• Working to ban “click to subscribe, call to cancel” policies as well as the “junk fees” that get tacked on to everything from concert tickets to rent. 
  • Cracking down on the “you are the product” economy, which obliterates the right to privacy.
  • Instituting new guidelines that consider worker power and basic economic freedoms.

The pro-enshittification, pro-monopoly, pro-“junk fee” opinion page of The Wall Street Journal has written nearly weekly hit jobs on Lina Khan since she took office in 2021, as well as nonstop attacks from Congressional Republicans. This satire piece combines the text of a small sample (58) of these op-eds.

As Cory Doctorow, who coined the term “enshittification,” put it:

<blockquote>My god, they sure hate Lina Khan. This once-in-a-generation, groundbreaking, brilliant legal scholar and fighter for the public interest, the slayer of Reaganomics, has attracted more vitriol, mockery, and dismissal than any of her predecessors in living memory.</blockquote>

She sure must be doing something right, huh?

Why is Khan going after Amazon? Online shopping was supposed to make our lives easier, but the enshittification of the experience has made it more of a headache than it is worth. Search results on monopoly platforms like Amazon are cluttered with sponsored content, flagrant lies, knockoffs, and dropshipping scams from brands with inscrutable names and no address or customer service number. This enshittification follows immediately from how Amazon runs the search algorithm on its platform and how it uses its monopoly power to charge sellers exorbitant fees to appear in the search results and bully them into handing over their logistics to Amazon, which slows delivery on and charges more for sales off the platform. Wanting to replace customer loyalty to a manufacturer or seller with loyalty to the platform, Amazon hides sales information from sellers and rips off their products when they do well, using the data it collects from and fees it wrings from sellers to subsidize its own Amazon Basics products.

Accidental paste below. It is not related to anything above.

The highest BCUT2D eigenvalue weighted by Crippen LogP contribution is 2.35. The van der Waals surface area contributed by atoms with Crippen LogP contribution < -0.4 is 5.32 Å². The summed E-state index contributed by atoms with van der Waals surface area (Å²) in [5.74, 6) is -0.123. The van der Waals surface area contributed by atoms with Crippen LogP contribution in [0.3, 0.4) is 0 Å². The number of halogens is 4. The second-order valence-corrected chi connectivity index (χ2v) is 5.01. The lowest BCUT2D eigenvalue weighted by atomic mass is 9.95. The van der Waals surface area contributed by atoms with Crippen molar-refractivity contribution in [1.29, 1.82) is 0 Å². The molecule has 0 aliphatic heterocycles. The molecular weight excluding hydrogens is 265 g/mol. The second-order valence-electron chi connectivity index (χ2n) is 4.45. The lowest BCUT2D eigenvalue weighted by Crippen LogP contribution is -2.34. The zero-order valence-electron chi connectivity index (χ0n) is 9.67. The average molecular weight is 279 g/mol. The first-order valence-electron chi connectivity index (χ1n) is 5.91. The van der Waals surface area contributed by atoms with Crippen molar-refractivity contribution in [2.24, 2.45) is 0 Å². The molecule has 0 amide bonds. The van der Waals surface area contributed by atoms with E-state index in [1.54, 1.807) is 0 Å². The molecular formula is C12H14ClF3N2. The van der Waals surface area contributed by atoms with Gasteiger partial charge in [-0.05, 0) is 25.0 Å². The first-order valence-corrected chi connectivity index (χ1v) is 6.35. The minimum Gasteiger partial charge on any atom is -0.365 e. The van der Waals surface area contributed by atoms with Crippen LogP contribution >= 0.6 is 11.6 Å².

Amazon’s corporate greed and monopoly power are so extreme that Amazon collects about 45% of the sale price of a product on the marketplace platform it controls. To keep its prices competitive, Amazon must demote sellers who sell at fair prices consistent with quality and decent working conditions. Even if Amazon’s prices are reasonable, the quality isn’t.

This enshittification is a direct result of policy failures that can be traced back to the Reagan era. The Reagan Administration upended our notion of antitrust policy. Unchecked corporate greed and abuse of power was now welcome, so longer consumers experienced low prices. This allowed Walmart to make the Waltons the richest family in the country, with more wealth than the bottom 40% of Americans, by suppressing wages, squeezing producers, buying up competitors, displacing small businesses, and subsisting off government largesse for everything from local land and infrastructure to its workers’ healthcare and housing…while keeping prices low, so antitrust regulators need not scrutinize.